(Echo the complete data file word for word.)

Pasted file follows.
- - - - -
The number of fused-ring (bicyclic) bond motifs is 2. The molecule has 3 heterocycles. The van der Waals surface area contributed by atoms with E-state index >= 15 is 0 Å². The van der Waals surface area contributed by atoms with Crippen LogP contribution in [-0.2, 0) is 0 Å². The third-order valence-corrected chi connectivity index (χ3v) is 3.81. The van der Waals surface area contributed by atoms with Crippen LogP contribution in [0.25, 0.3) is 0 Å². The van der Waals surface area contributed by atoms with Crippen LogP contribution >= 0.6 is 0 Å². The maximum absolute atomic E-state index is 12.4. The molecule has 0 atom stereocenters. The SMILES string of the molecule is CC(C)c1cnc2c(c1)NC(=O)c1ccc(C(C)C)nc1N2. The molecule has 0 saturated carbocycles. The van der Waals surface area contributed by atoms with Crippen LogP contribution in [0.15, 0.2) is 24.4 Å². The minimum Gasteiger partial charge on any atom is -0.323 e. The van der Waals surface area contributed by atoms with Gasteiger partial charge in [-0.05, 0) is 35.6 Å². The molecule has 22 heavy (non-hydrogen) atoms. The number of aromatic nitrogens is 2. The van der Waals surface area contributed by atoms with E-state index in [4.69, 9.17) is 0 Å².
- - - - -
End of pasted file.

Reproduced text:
The number of fused-ring (bicyclic) bond motifs is 2. The molecule has 3 heterocycles. The van der Waals surface area contributed by atoms with E-state index >= 15 is 0 Å². The van der Waals surface area contributed by atoms with Crippen LogP contribution in [-0.2, 0) is 0 Å². The third-order valence-corrected chi connectivity index (χ3v) is 3.81. The van der Waals surface area contributed by atoms with Crippen LogP contribution in [0.25, 0.3) is 0 Å². The van der Waals surface area contributed by atoms with Crippen LogP contribution >= 0.6 is 0 Å². The maximum absolute atomic E-state index is 12.4. The molecule has 0 atom stereocenters. The SMILES string of the molecule is CC(C)c1cnc2c(c1)NC(=O)c1ccc(C(C)C)nc1N2. The molecule has 0 saturated carbocycles. The van der Waals surface area contributed by atoms with Crippen LogP contribution in [0.15, 0.2) is 24.4 Å². The minimum Gasteiger partial charge on any atom is -0.323 e. The van der Waals surface area contributed by atoms with Gasteiger partial charge in [-0.05, 0) is 35.6 Å². The molecule has 22 heavy (non-hydrogen) atoms. The number of aromatic nitrogens is 2. The van der Waals surface area contributed by atoms with E-state index in [4.69, 9.17) is 0 Å².